With the steady popularity of online shopping and consumers’ continued wariness to spend money, most visual merchandisers think now’s really time to up the ante.
“It’s more important than ever to step out of the box,” says Paul Olszewski, Macy’s director of windows (New York). “You want to get people to come inside the store.”
Creating a draw for Macy’s Herald Square, Olszewski has used everything from oversized flamingos and elaborate flower displays to art installations inside his flagship windows.
For Ana Fernandes, creative design manager at Toronto’s The Bay department store, that means regularly changing up her windows and displays in a dramatic fashion, going from bold colors and eclectic propping one month to cleaner and monochromatic the next. “I need to give shoppers something different,” she says. “So the customer realizes there’s a big change.”
And those pushing the envelope with cutting edge and creative visual displays and windows are not only catching customers’ attention, but also the eyes of judges in VMSD’s 2010 International Visual Competition. “There’s a polarity in visual right now, between those taking a chance and those playing it safe,” says judge Christian Davies, executive creative director, Americas, Fitch (Columbus, Ohio). “We were drawn to things that were different.”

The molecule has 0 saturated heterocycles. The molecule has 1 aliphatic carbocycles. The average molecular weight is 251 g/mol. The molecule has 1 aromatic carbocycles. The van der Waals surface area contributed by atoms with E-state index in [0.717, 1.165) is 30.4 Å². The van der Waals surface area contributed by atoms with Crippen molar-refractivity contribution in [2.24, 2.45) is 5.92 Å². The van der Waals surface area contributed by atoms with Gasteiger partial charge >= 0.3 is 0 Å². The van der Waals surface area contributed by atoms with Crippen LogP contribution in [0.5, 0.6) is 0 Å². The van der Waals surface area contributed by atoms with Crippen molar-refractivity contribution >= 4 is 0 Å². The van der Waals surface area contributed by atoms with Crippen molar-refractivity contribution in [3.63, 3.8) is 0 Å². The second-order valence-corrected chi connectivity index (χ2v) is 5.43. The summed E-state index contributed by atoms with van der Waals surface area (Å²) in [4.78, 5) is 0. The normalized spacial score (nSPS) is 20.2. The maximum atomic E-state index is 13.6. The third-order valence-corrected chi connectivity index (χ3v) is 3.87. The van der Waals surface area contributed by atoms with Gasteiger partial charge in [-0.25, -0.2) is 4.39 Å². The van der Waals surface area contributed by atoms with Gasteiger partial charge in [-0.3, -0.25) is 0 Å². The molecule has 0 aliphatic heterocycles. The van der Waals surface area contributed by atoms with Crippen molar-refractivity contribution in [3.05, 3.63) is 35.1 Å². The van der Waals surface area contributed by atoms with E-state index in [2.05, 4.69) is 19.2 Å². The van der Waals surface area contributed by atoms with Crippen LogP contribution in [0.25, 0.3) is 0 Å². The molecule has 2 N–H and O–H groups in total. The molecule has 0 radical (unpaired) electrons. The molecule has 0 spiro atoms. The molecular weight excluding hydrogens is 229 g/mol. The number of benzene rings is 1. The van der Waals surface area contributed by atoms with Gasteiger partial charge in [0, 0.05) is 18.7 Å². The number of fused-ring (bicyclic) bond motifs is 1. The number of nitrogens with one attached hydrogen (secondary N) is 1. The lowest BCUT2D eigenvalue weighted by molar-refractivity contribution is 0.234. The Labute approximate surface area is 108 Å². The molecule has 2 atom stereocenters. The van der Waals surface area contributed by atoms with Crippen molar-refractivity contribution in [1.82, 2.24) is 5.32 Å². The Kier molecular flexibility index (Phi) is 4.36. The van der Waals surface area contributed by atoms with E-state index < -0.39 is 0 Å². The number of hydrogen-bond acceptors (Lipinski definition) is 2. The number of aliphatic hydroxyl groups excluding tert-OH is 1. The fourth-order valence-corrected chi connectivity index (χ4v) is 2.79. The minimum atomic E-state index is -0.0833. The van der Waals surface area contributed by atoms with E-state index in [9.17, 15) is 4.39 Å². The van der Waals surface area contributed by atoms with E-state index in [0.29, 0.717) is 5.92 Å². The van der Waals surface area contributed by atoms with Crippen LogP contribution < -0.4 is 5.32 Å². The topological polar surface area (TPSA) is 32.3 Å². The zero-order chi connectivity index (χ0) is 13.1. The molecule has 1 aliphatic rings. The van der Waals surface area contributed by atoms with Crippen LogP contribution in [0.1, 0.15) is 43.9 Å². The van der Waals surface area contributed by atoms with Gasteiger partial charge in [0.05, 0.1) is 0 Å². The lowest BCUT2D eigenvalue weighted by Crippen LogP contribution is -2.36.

And what visual trends are making that difference? For one, there’s a continued emphasis on the craft of visual merchandising using everyday materials. “But in remarkable ways,” says Davies.
For Macy’s Herald Square flagship, Olszewski created an entire fashion window campaign using colored pieces and rolls of paper. Since this particular campaign wasn’t tied to a specific marketing initiative, Olszewski says he didn’t receive any extra money toward his visual budget, which “forces us to be creative.”
So he started playing with paper, pulling colors from the clothing on display. His staff then precut thousands of shingles of paper, which filled countless garbage bags that were trucked from the 7th floor workroom to the ground-floor windows. Olszewski says he traced a rough pattern on the wall where the pieces would hang and marked where the colors would blend. Then he and his team started “stapling away.”
The end result: a layered, artistic installation that perfectly enhances the fashion-adorned mannequins standing in front.
The judges agreed, naming the project Best in Show. Davies says he was struck by the artistry and depth of the piece. “It’s executed in a way that’s pure creativity.” Just as important, says Beth Harlor, associate director, CBDi design, Procter & Gamble (Cincinnati), “It illustrates the marriage of composition and product. It complements the product without becoming the story.”